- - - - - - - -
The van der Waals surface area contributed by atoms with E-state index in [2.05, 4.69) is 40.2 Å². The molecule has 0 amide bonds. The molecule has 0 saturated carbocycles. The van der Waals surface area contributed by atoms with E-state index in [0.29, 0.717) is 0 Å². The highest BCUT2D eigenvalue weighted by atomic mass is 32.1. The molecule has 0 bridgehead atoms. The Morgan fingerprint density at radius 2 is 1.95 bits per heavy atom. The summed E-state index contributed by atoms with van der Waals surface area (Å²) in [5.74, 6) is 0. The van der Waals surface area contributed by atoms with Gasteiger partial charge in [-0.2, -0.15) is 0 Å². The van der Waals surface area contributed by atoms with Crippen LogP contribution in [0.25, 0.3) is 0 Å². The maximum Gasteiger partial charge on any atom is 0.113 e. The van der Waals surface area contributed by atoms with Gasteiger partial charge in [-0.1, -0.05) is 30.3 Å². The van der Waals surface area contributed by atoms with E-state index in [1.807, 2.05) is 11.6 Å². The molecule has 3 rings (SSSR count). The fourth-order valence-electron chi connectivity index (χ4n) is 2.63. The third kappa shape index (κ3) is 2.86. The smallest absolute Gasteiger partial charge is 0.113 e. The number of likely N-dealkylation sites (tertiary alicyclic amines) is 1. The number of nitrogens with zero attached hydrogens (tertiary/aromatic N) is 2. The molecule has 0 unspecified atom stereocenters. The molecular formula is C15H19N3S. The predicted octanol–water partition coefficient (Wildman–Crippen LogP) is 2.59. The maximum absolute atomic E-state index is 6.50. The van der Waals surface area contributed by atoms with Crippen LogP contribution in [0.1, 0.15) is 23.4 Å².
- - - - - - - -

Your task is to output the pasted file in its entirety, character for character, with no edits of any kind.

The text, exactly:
The van der Waals surface area contributed by atoms with E-state index in [2.05, 4.69) is 40.2 Å². The molecule has 0 amide bonds. The molecule has 0 saturated carbocycles. The van der Waals surface area contributed by atoms with E-state index in [0.29, 0.717) is 0 Å². The highest BCUT2D eigenvalue weighted by atomic mass is 32.1. The molecule has 0 bridgehead atoms. The Morgan fingerprint density at radius 2 is 1.95 bits per heavy atom. The summed E-state index contributed by atoms with van der Waals surface area (Å²) in [5.74, 6) is 0. The van der Waals surface area contributed by atoms with Gasteiger partial charge in [-0.2, -0.15) is 0 Å². The van der Waals surface area contributed by atoms with Crippen LogP contribution in [0.25, 0.3) is 0 Å². The maximum Gasteiger partial charge on any atom is 0.113 e. The van der Waals surface area contributed by atoms with Gasteiger partial charge in [-0.1, -0.05) is 30.3 Å². The van der Waals surface area contributed by atoms with E-state index in [1.807, 2.05) is 11.6 Å². The molecule has 3 rings (SSSR count). The fourth-order valence-electron chi connectivity index (χ4n) is 2.63. The third kappa shape index (κ3) is 2.86. The smallest absolute Gasteiger partial charge is 0.113 e. The number of likely N-dealkylation sites (tertiary alicyclic amines) is 1. The number of nitrogens with zero attached hydrogens (tertiary/aromatic N) is 2. The molecule has 0 unspecified atom stereocenters. The molecular formula is C15H19N3S. The predicted octanol–water partition coefficient (Wildman–Crippen LogP) is 2.59. The maximum absolute atomic E-state index is 6.50. The van der Waals surface area contributed by atoms with Crippen LogP contribution in [0.1, 0.15) is 23.4 Å².